Culinary Wonderland Eataly Opens in Toronto: Now That’s Italian
Classic Pasta Pomodoro (photo courtesy of Eataly)
The first time I experienced Eataly was in New York City in 2012. I was there for work and travelling on my own and very hungry. I had heard a lot about this new concept in grocery store-meets-restaurant-meets-take out bar-meets experimental foodie lab, dedicated to all things Italian, created by Italians.
As I roamed the aisles and took in the colourful packaging while inhaling the aromas of food cooking, I felt a little like Alice in a culinary wonderland. Funny, though, I wasn’t big on carbs, and pizza, pasta and breads are the staples of the Eataly offerings.
But then I saw it. A sign above an open kitchen that said, “Le Verdure,” or vegetables in Italian. I’m not a vegetarian, but it appealed to me to investigate what exactly these Italians would do with verdura. The special of the day? Half a roasted cauliflower. Wait. What? Just cauliflower? Piqued, I bellied up to the bar, where everyone sits, watching the chefs prepare the goods, and picked my spot.
I had what I realize now, almost eight years later, a “woke” foodie moment. In this adopt-a-more-plant-based-diet era, roasted cauliflower is pretty much a mainstay – and on many a menu, a main course. It was crunchy and flavourful and even looked good. And as I noted the other diners around me, I realized we were all solo, yet engaged with kitchen and the chefs and even talking to each other. Dining alone? Eataly made it cool and completely accessible. Woke moment No. 1.
The second time I experienced Eataly was at its Northern Italy home base, in Turin, where it all started in 2007. Eataly founder Oscar Farinetti had one very simple thing in mind: a one-stop shop where people can gather to eat, to shop and to learn about all things Italian, especially food. There I had “woke” moment No. 2 standing at the gelato counter, waiting for three people ahead of me to put in their orders. None of them were Italian; we were all from somewhere else, sharing a moment over an appreciation for Italian food.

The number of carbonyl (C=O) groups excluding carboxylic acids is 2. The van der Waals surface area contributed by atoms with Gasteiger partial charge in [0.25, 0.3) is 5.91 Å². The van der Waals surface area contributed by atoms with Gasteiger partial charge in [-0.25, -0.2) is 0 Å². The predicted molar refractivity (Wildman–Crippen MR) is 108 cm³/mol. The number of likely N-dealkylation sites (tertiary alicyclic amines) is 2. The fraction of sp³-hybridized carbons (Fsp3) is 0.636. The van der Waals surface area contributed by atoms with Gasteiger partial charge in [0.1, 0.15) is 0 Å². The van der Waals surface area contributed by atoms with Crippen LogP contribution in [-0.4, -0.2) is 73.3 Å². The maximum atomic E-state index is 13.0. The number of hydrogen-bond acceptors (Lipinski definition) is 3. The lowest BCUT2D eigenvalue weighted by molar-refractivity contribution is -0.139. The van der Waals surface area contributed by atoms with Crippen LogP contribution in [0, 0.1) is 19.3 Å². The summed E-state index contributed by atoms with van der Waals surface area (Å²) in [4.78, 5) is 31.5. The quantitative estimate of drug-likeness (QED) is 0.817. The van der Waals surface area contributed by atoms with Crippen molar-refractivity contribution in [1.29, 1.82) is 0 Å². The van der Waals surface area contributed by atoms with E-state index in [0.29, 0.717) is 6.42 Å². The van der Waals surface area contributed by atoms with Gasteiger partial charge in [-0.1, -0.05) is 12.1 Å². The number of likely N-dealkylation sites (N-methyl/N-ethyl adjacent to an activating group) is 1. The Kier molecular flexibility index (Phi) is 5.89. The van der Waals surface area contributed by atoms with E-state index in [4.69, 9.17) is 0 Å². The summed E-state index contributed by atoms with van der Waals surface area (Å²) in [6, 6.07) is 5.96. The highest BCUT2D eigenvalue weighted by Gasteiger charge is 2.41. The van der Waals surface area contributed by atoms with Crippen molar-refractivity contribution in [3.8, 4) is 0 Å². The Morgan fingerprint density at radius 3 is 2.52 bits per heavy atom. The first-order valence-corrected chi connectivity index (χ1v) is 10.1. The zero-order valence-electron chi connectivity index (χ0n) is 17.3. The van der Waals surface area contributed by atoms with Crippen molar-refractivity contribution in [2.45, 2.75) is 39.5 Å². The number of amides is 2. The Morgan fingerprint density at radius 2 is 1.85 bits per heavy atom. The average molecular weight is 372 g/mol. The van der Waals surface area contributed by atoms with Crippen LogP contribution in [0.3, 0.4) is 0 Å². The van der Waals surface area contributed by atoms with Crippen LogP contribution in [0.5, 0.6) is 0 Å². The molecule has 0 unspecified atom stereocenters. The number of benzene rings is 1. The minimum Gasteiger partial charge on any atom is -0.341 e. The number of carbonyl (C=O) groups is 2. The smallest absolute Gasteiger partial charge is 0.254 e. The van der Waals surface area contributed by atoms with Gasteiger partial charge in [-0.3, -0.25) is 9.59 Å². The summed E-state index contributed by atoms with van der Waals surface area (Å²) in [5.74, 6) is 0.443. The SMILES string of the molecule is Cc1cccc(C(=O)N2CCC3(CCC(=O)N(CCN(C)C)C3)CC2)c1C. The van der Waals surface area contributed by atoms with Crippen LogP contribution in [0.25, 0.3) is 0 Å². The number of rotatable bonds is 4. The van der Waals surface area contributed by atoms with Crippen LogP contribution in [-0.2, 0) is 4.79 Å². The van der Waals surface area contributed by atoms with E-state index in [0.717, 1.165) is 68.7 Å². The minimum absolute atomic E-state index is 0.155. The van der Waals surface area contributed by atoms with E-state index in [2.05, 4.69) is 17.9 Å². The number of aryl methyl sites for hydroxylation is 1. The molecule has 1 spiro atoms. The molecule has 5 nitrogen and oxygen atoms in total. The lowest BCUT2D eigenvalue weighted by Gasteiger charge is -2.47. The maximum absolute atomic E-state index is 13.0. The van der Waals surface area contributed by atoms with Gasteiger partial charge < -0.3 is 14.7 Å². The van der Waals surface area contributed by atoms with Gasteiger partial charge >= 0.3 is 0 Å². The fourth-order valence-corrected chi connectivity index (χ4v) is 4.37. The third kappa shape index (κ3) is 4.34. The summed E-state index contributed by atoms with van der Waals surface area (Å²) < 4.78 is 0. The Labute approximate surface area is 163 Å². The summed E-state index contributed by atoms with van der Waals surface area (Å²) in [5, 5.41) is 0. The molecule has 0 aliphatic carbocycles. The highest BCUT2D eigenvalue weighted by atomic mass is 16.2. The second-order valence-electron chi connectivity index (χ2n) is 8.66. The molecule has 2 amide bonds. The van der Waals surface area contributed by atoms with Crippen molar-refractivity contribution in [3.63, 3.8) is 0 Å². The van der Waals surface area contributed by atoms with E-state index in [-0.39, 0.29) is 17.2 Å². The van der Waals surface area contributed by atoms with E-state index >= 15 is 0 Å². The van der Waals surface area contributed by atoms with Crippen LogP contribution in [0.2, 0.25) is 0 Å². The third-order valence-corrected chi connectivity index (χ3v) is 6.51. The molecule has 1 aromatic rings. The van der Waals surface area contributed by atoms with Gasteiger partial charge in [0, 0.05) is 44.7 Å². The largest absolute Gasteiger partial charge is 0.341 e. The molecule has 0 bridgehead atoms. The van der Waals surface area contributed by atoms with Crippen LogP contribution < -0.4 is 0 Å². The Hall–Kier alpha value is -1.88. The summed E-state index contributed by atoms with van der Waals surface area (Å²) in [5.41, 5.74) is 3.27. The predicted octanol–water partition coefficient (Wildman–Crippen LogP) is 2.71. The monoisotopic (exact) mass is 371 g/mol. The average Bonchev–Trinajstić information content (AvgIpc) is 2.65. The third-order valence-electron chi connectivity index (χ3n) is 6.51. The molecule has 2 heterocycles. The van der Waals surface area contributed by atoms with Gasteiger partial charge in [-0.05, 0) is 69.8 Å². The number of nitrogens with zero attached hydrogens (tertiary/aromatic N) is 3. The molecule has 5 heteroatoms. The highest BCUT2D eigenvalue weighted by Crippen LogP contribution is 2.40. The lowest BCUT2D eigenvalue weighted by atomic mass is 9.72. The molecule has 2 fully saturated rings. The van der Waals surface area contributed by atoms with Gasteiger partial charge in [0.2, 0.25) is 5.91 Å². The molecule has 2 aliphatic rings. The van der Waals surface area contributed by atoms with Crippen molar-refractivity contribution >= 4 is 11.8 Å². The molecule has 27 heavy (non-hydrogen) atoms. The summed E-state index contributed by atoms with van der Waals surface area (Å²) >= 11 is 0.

“Good food brings us all together,” Nicola Farinetti, Oscar’s son, and the CEO of Eataly North America, tells me when I meet him at the preview for Eataly Toronto, which opens its doors Nov. 13. “It gives us a common point of view.”
The Toronto origin story, he says, was organic. “We were meeting with some of our partners to talk about Eataly London here in Toronto, with Galen Weston (of Loblaws, Holt Renfrew and Selfridges fame), who also has properties in England, and suddenly we thought, wait, why not Toronto?” The partnership was complete. “So, here we are,” notes Farinetti, “opening Toronto, and London isn’t even open yet!”
The 50,000-square foot space, spread over three floors in Toronto’s Manulife Centre at the corner of Bay and Bloor Streets, has almost 400 seats and includes three restaurants (a fourth, Trattoria Milano, will open soon on the main floor), seven eateries, three bars, a cooking school and an in-house brewery in partnership with Toronto’s Indie Alehouse Brewing Co.
Here are some highlights:
Eataly couldn’t bring its high-concept market with an open-air feel to Toronto without Canadian suppliers. All the fish served in its restaurants and sold at Il Pescheria on the second floor is sourced from Scarborough, Ont., stalwart Diana’s Seafood, while the delectable gelato — maple and pistachio among other flavours — is made from milk from Ontario’s Sheldon Creek Dairy, although dairy-free sorbetto is also on offer. The butcher shop, La Macelleria, features hormone- and drug-free VG Meats from Simcoe, Ont., and beef from P.E.I. farmers. In addition to a wall of Parmigiano Reggiano wheels, you’ll find cured meats from Seed to Sausage in Newmarket, Ont., and cheese from Aux Terroirs in Montreal.
Don’t miss the Calvisius caviar, which comes from white sturgeon raised on 150 acres of freshwater ponds in the middle of the Po Valley, the tiramisu made from Eataly USA head pastry chef Katia Delogu’s mother’s recipe, filled-to-order traditional Sicilian cannoli and the olive oil tasting bar. The marketplace sells all kinds of dried pasta, canned tomatoes and, since it’s nearing Christmas, pyramids of panettone.
The bread, with its crispy exterior and toothsome innards, is made from a Peimonte mother yeast and organic, stone-ground Italian flour and baked in an oven shipped from Spain and built on site. The Neopolitan pizza is baked in two impressive, gold-mosaic-covered ovens for 90 seconds.